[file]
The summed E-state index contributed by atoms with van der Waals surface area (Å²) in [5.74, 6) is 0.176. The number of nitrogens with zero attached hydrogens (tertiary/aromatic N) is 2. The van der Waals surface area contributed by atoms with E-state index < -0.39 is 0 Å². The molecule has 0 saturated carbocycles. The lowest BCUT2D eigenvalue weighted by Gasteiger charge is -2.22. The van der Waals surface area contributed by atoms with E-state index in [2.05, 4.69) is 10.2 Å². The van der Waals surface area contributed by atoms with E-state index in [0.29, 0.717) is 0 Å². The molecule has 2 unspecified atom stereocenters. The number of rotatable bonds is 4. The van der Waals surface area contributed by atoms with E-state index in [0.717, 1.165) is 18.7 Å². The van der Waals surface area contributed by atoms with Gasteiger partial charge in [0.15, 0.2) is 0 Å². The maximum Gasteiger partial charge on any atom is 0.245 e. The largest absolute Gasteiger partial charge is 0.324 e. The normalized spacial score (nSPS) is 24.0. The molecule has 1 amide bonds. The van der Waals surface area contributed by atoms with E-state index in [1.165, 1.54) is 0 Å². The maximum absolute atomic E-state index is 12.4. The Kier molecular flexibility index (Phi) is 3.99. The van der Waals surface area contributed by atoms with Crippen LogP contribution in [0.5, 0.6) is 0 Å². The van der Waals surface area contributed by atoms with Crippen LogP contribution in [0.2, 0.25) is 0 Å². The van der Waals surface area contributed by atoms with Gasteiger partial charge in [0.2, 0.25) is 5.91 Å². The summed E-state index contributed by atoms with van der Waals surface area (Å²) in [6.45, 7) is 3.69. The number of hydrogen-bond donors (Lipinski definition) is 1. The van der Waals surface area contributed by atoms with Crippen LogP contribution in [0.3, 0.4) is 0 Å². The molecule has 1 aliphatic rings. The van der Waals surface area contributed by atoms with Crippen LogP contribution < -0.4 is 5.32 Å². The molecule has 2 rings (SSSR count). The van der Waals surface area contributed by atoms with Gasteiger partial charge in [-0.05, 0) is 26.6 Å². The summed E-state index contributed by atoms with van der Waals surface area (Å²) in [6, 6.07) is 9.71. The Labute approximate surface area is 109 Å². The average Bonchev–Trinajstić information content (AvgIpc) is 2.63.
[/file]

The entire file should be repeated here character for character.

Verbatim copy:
The summed E-state index contributed by atoms with van der Waals surface area (Å²) in [5.74, 6) is 0.176. The number of nitrogens with zero attached hydrogens (tertiary/aromatic N) is 2. The van der Waals surface area contributed by atoms with E-state index < -0.39 is 0 Å². The molecule has 0 saturated carbocycles. The lowest BCUT2D eigenvalue weighted by Gasteiger charge is -2.22. The van der Waals surface area contributed by atoms with E-state index in [2.05, 4.69) is 10.2 Å². The van der Waals surface area contributed by atoms with E-state index in [0.29, 0.717) is 0 Å². The molecule has 2 unspecified atom stereocenters. The number of rotatable bonds is 4. The van der Waals surface area contributed by atoms with E-state index in [0.717, 1.165) is 18.7 Å². The van der Waals surface area contributed by atoms with Gasteiger partial charge in [0.15, 0.2) is 0 Å². The maximum Gasteiger partial charge on any atom is 0.245 e. The largest absolute Gasteiger partial charge is 0.324 e. The normalized spacial score (nSPS) is 24.0. The molecule has 1 amide bonds. The van der Waals surface area contributed by atoms with E-state index in [1.165, 1.54) is 0 Å². The maximum absolute atomic E-state index is 12.4. The Kier molecular flexibility index (Phi) is 3.99. The van der Waals surface area contributed by atoms with Crippen LogP contribution in [0.5, 0.6) is 0 Å². The van der Waals surface area contributed by atoms with Crippen LogP contribution in [0.2, 0.25) is 0 Å². The van der Waals surface area contributed by atoms with Gasteiger partial charge in [0.2, 0.25) is 5.91 Å². The summed E-state index contributed by atoms with van der Waals surface area (Å²) in [6.45, 7) is 3.69. The number of hydrogen-bond donors (Lipinski definition) is 1. The van der Waals surface area contributed by atoms with Crippen LogP contribution in [0.3, 0.4) is 0 Å². The molecule has 1 aliphatic rings. The van der Waals surface area contributed by atoms with Crippen LogP contribution < -0.4 is 5.32 Å². The molecule has 2 rings (SSSR count). The van der Waals surface area contributed by atoms with Gasteiger partial charge in [-0.05, 0) is 26.6 Å². The summed E-state index contributed by atoms with van der Waals surface area (Å²) in [6, 6.07) is 9.71. The Labute approximate surface area is 109 Å². The average Bonchev–Trinajstić information content (AvgIpc) is 2.63.